# Calculating the Massey Rating¶

In this posting, I'll demonstrate how to calculate the Massey rating as described in (Massey 1997), which you can download from Papers. (His current rating system may be somewhat different.) I was a little surprised to see that I haven't ever written about the Massey ratings, so this will be a chance to do that. This is also an opportunity for me to experiment with creating an iPython Notebook!

You can read the details of the Massey rating system in his paper, but the basic notion is that the expected outcome of a game (in terms of Margin of Victory) is equal to the difference in ratings between the two teams:

After a few games, we have some actual outcomes and we can use these to calculate the team ratings. If we think of every actual game as equation with a value for $e$ (the actual margin by which $T_i$ won the game), then we have a set of linear equations with a variable ($R_i$) for each team. Once we have more games than teams we can solve for $R_i$. In the rest of this notebook I'll walk through how to do this in Python.

The first thing we'll need is some sample data for testing. In this case I'm going to have 10 games for 6 teams. I'll use a simple representation of a game as a list of three numbers:

```
games = [[0, 3, 3], [1, 4, 21], [1, 5, 5], [2, 0, 13], [2, 3, 13],
[3, 0, 25], [4, 5, 8], [4, 3, 15], [5, 1, 21], [5, 4, 8]]
```

First, let's initialize an array of zeros of the right size.

```
import numpy as np
M = np.zeros([10,6])
print M
```

```
def buildGamesMatrix(games,M):
row = 0
for g in games:
M[row, g[0]] = 1
M[row, g[1]] = -1
row += 1
return M
```

```
buildGamesMatrix(games, M)
print M
```

```
def buildGamesMatrix(games, num_teams):
M = np.zeros([len(games), num_teams])
row = 0
for g in games:
M[row, g[0]] = 1
M[row, g[1]] = -1
row += 1
return M
M = buildGamesMatrix(games,6)
print M
```

```
def buildOutcomes(games):
E = np.zeros([len(games)])
row = 0
for g in games:
E[row] = g[2]
row += 1
return E
E = buildOutcomes(games)
print E
```

Together $M$ and $E$ represent a set of linear equations. Now how do we solve these equations to get the team ratings?

Generally speaking, a set of linear equations like this won't have an exact solution. But we can find the closest approximation through a process called "linear least squares". What this does is find the linear equation that minimizes the total error for all the data points. There are a number of ways to do this in various Python libraries, but one straight forward way is to use the least squares solver in Numpy:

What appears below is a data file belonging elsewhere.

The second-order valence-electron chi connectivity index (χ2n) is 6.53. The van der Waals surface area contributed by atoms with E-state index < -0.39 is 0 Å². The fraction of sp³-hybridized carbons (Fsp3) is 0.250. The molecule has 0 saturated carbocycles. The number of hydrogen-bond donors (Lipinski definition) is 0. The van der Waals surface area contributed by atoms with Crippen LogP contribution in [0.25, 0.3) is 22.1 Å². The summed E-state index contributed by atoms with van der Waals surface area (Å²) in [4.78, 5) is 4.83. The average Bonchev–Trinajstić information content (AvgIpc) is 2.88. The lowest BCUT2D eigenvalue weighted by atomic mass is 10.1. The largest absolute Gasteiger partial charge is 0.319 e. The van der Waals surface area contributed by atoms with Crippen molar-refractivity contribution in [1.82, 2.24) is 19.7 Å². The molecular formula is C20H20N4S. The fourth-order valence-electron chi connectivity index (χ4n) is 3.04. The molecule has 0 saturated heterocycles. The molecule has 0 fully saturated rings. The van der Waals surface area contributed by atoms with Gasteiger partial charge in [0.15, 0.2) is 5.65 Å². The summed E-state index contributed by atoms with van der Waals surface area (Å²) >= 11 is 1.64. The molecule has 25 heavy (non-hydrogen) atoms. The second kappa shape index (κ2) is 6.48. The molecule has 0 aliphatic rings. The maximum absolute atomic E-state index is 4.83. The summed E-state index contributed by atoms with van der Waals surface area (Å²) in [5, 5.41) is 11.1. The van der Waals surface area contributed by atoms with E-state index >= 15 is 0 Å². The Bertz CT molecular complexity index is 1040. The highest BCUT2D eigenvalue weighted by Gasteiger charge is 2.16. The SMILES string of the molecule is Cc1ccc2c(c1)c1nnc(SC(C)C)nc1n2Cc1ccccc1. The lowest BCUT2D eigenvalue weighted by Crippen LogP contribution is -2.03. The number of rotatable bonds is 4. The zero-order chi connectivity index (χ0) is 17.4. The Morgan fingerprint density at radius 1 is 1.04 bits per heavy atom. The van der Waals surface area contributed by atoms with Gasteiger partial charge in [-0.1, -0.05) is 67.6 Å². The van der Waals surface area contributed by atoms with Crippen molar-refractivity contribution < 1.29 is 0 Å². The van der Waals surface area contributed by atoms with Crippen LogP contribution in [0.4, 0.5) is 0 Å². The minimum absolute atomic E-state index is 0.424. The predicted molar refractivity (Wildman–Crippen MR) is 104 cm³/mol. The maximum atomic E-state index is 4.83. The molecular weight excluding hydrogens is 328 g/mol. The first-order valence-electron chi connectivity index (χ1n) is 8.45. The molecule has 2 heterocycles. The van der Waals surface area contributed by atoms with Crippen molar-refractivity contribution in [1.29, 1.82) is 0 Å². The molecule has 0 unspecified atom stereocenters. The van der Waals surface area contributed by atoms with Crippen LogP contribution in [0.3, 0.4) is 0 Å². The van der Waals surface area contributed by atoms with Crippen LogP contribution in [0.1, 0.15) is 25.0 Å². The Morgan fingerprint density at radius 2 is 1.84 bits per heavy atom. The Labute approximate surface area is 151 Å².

```
bh = np.linalg.lstsq(M,E)[0]
print bh
```

How good are these ratings? We can test this by looking at how well the ratings predicted the actual outcomes. For example, in our first game, $T_0$ played $T_3$ and won by 3 points. According to our model, the expected outcome was $R_0 - R_3$ which is $-18.55 - -9.75$ or about -8.8 points. So in this case, the prediction was off by 11 points (!). We can find the Mean Absolute Error by doing this calculation for every game and then dividing by the number of games:

```
sum(map(abs, M.dot(bh)-E))/10
```

`M.dot(bh)`

puts the calculated ratings `bh`

into the system of linear equations `M`

to calculate the predicted WINs. Then the actual WINs `E`

are subtracted to determine the error. The `map`

takes the absolute values of the errors, and the `sum`

and `/10`

calculate the mean. The result is a MAE of about 9.3 points.
How can we use the ratings to make predictions? If we want to predict the outcome when $T_1$ plays $T_4$ we go back to our equation:

We can do also do this directly. First we have to create a new matrix representing the game (or games) we want to predict. Suppose that we want to predict a game between $T_0$ and $T_5$. We create a corresponding matrix, and (arbitrarily) mark $T_0$ as the winner and $T_5$ as the loser:

```
P = np.array([[1, 0, 0, 0, 0, -1]])
```

`bh`

to get a prediction:

```
print P.dot(bh)
```

If we made our prediction matrix the other way:

```
P = np.array([[-1, 0, 0, 0, 0, 1]])
print P.dot(bh)
```

This covers the basic notion of the Massey ratings, but there are a few subtleties that I'll go over in the next installment.

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